“Africa is to be pitied, worshipped or dominated. Whichever angle you take, be sure to leave the strong impression that without your intervention and your important book, Africa is doomed. Your African characters may include naked warriors, loyal servants, diviners and seers, ancient wise men living in hermitic splendour. Or corrupt politicians, inept polygamous travel-guides, and prostitutes you have slept with.  Modern African is a fat man who steals and works in the visa office, refusing to give work permits to qualified Westerners who really care about Africa. He is an enemy of development, always using his government job to make it difficult for pragmatic and good-hearted exparts to set up NGOs or Legal Conservation Areas. Or he is an Oxford-educated intellectual turned serial-killing politician in a Savile Row suit. He is a cannibal who likes Cristal champagne, and his mother is a rich witch-doctor who really runs the country Bad Western characters may include children of Tory cabinet ministers, Afrikaners, employees of the World Bank. When talking about exploitation by foreigners mention the Chinese and Indian traders. Blame the West for Africa’s situation. But do not be too specific Remember, any work you submit in which people look filthy and miserable will be referred to as the ‘real Africa’, and you want that on your dust jacket. Do not feel queasy about this: you are trying to help them to get aid from the West. The biggest taboo in writing about Africa is to describe or show dead or suffering white people.  make sure you mention that Africa is overpopulated. When your main character is in a desert or jungle living with indigenous peoples (anybody short) it is okay to mention that Africa has been severely depopulated by Aids and War (use caps).”  (Wainaina, 2006)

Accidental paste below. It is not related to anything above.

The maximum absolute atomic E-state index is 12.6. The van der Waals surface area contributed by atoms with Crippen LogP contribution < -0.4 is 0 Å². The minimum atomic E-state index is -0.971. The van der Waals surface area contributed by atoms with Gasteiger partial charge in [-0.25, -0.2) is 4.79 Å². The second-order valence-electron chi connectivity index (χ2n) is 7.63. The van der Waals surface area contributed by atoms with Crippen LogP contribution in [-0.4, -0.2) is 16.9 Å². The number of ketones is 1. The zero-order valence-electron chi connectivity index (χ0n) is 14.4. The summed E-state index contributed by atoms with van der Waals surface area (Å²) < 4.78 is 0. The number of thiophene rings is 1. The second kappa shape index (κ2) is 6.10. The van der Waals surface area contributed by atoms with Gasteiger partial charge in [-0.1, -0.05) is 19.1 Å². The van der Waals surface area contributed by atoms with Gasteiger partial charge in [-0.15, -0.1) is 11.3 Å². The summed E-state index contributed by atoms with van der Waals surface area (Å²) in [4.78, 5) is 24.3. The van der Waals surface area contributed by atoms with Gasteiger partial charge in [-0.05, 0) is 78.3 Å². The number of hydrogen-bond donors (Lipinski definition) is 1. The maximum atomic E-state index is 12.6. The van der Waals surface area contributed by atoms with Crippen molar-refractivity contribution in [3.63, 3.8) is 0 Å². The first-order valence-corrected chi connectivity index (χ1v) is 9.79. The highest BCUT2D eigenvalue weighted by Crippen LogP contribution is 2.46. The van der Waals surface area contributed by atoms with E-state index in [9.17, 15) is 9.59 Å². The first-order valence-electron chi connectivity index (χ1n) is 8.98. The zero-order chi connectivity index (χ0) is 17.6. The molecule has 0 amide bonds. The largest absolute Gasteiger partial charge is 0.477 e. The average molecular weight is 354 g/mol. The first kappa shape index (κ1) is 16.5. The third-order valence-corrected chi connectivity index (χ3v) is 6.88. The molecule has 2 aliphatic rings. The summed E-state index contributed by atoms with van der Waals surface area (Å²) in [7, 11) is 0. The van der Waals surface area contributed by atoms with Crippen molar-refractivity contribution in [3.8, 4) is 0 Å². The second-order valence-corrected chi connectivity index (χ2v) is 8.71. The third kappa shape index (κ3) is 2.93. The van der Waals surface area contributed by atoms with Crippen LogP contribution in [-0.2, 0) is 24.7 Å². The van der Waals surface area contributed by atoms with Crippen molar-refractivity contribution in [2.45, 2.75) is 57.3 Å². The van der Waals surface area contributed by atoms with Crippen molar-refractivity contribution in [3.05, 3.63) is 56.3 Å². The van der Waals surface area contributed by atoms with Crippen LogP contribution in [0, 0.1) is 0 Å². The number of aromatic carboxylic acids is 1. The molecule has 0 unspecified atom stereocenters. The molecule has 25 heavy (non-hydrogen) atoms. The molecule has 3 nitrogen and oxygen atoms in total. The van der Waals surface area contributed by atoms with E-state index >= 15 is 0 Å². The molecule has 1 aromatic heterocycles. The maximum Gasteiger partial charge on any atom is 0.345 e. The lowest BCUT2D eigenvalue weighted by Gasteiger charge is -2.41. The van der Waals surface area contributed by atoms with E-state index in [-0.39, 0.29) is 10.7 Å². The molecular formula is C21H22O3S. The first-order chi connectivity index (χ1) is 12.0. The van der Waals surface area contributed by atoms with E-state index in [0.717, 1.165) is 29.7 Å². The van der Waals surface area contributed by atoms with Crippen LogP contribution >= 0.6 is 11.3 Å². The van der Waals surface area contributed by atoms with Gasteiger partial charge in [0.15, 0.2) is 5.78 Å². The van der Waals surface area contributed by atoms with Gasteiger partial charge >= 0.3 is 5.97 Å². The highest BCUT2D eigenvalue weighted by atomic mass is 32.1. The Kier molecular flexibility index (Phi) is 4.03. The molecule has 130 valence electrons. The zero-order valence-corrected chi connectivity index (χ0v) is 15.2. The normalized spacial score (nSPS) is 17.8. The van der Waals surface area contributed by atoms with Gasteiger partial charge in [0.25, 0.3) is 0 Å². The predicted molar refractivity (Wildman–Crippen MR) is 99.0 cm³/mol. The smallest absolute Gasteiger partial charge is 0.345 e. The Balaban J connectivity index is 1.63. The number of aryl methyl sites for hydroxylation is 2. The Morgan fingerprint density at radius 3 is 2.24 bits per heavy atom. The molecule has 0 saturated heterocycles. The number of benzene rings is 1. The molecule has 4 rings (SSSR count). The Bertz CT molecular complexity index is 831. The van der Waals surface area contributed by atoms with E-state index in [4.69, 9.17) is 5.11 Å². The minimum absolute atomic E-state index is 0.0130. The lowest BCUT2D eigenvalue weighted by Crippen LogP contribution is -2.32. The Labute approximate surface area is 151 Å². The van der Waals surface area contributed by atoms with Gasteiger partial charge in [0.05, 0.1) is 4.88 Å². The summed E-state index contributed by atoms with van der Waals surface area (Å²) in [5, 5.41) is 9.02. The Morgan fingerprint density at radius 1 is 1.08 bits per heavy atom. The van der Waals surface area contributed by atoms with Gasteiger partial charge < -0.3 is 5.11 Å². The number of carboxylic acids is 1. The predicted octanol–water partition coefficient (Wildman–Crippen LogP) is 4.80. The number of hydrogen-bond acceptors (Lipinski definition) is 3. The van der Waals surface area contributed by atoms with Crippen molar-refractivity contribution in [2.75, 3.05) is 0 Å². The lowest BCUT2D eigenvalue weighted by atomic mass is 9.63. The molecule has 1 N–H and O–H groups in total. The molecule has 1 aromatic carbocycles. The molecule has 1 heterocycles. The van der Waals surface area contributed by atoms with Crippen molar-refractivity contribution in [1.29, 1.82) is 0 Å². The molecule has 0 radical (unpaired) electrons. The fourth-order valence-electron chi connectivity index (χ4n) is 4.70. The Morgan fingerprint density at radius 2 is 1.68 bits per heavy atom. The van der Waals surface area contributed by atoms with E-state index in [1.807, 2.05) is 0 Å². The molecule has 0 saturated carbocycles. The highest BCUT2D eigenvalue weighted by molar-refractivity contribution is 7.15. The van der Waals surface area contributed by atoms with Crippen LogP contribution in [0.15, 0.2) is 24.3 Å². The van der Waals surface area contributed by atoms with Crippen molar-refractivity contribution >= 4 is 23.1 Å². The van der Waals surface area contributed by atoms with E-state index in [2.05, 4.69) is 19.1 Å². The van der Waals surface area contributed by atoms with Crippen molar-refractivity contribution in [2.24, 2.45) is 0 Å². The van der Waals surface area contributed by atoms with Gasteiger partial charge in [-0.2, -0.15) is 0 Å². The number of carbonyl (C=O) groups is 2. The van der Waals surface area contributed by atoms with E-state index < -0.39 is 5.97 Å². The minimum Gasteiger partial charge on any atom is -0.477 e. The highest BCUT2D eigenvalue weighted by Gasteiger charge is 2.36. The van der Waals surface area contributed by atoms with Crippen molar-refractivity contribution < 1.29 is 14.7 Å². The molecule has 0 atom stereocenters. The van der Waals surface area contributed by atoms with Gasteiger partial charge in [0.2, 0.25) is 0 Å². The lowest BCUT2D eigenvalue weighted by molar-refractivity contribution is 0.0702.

Africa at the mercy of western media is on it’s own a challenge to the progress of our education system. Africa is portrayed not only as a dark continent but it also creates an image that Africans are only capable of violence, corruption, human violation, ignorance and most important that Africans are not capable of creating their own solution to their challenges. As Dambisa Moyo puts it, thate have been asked to raise young African to contribute to the global stage, and yet we are raising them in a negative vail of they can’t do certain things(Dambisa, 2009). This 21 century we can’t tolerate that our effort to create quality education for all Africans be in vain due to the superiority complex of western media.that’s why there is an urgency to include both critical thinking and critical pedagogy for both students and teacher training. We need our education to critically reflect and interpret the world and to contribute to the change of the world especially to the prosperity of Africans.